“The Happy Poet” tells the story of Bill, a struggling poet who takes his last bit of money and a paltry loan from the bank to start a food stand. A food stand that sells, not hot dogs like the loan officer wants, but healthy, organic foods. With his eggless egg salad recipe and a couple of loose-ends supporters, Bill struggles to make his dream work, and to connect with Agnes, the young woman who catches his heart one day at the stand.
Not quite a one-man show, but almost, “The Happy Poet” was written, directed, edited and co-produced by Paul Gordon, who also stars as Bill. It’s a sweet-natured and gentle film, featuring Gordon’s dry, straight-faced wit, along with a likeable naturalistic cast of supporting players, including Liz Fisher as Agnes, Jonny Mars as Donny, a free-loading well-wisher, and Chris Doubek as Curtis, Bill’s delivery boy whose extra-curriculars threaten Bill’s dream.
The attraction of this low-budget indie effort lies in its winning simplicity, and a sense of humor that is sly and understated. In one of the best sequences, we watch as Bill struggles to explain his menu to his first customers. Another film might have found its humor in making fun of the “out there” organic food, and by connection, Bill himself. But Gordon mines Bill’s dead-pan explanations for a different kind of laugh, one that allows Bill a certain dignity despite how at odds he is with his customers.
In another neatly observed scene, our suspicions are confirmed that Bill stopped writing poetry for a good reason. When he does finally read one of his poems to Agnes, it’s a murky ode to woman parts entitled “Chasm,” (“I guess the humor didn’t…jump out at you” Bill says at seeing Agnes’ obvious discomfort). There is a nicely edited sequence where Curtis is out trying to drum up business among the dis-interested Austin locals, and good use of non-professional extras to populate the food stand scenes.
This could easily have become a tiresome screed about healthy eating and social responsibility, but Gordon keeps the message light and the touch restrained, never resorting to cheap laughs at the expense of his audience’s intelligence. The 85-minute running time doesn’t overstay its welcome.
Not everything works so well, though. The sparse piano music score sounds like it was recorded in a dusty Austin garage somewhere, played by a pianist with one hand in a cast. Gordon’s dead-pan performance becomes a limitation after a while, eventually leading me to question what Agnes sees in Bill, why she winds up with him. The happy ending seems out of character with the rest of the story, really too happy and too neat for a film that seems to celebrate the ragged edges of Bill’s quirky resistance to the status quo.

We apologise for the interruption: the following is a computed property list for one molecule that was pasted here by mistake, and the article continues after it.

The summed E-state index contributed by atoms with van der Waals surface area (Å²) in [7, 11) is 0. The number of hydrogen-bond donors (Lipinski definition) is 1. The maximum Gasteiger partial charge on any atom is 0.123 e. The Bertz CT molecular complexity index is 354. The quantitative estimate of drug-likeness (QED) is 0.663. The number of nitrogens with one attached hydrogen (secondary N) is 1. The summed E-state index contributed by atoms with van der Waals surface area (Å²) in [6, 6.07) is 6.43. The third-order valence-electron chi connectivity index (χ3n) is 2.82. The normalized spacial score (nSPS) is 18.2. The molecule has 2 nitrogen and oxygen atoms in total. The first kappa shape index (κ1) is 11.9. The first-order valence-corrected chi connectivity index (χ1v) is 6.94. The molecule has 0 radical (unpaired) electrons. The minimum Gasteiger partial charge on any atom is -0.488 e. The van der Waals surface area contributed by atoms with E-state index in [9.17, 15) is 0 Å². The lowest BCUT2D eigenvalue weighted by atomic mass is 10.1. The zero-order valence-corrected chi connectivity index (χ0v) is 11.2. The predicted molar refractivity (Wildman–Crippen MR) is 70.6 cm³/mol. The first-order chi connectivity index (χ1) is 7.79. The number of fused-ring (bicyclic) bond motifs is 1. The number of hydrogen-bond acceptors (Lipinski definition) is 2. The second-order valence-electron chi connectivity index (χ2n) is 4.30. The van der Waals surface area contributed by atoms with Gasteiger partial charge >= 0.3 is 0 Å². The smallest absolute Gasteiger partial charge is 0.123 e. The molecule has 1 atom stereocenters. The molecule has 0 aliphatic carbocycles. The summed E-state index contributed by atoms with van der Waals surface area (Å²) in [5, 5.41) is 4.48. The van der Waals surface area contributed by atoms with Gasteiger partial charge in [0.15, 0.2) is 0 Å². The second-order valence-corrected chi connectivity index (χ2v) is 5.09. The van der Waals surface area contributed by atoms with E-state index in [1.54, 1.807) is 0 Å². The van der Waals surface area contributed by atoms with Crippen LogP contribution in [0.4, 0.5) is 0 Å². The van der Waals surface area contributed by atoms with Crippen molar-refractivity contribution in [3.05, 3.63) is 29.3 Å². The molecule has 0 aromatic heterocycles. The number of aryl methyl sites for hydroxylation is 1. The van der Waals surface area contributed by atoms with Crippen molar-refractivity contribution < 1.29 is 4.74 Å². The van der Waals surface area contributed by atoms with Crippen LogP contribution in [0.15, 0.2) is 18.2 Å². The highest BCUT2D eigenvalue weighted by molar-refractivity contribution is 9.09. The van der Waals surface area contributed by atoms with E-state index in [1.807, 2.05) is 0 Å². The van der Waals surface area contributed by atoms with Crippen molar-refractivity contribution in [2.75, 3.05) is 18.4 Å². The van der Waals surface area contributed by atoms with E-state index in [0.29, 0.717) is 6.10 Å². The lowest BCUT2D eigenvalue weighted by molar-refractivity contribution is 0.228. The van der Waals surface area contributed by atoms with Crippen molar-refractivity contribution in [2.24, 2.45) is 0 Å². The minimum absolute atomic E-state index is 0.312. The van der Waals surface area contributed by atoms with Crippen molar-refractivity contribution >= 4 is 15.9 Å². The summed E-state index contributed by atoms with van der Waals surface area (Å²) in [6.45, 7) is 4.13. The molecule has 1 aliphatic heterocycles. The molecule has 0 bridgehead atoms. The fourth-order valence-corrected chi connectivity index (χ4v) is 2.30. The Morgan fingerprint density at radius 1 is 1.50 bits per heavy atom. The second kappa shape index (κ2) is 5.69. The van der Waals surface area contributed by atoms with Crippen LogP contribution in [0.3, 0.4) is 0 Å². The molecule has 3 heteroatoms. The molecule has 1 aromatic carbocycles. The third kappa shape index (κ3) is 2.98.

But even that happy ending is treated with wry detachment. I sensed an interesting ambivalence in the final shot, a close-up of Bill’s face with restless eyes. Perhaps that’s Bill (and the filmmakers) raising a reasonable doubt about the validity of that ending and the ‘success’ it represents?
“The Happy Poet” is presented in Widescreen, with a 1.85:1 aspect ratio. The picture quality is noticeably grainy, especially in the night or low-light scenes.
The audio track has options for Dolby 5.1 or Dolby Stereo 2.0, and the quality is acceptable. The audio set-up menu is accessible after you press the play button, not in a “Set-up” tab on the main menu.
- Theatrical trailer
- A short set of outtakes and bloopers
- An extended version of one scene
- A commentary track with the main cast, which sounds like they had one microphone and it was placed in tthe soundman’s lunch box. When you can hear them talking, it’s loose and anecdotal.
- Four promotional web promo episodes , which are very funny and seem to point to a more off-center kind of film than the finished product. It’s not clear, but maybe these were made before the film itself was started? Maybe not, but they’re inventive and hilarious regardless.
- Scoring The Film—footage of what I assume is the composer Eric Friend playing the main theme on the piano, and another bit of stars Gordon and Doubek playing another theme. None of them has a cast on their arm.
A pleasant and patient low-budget sleeper, “The Happy Poet” succeeds with an easy-going, deadpan charm, and a likeable cast.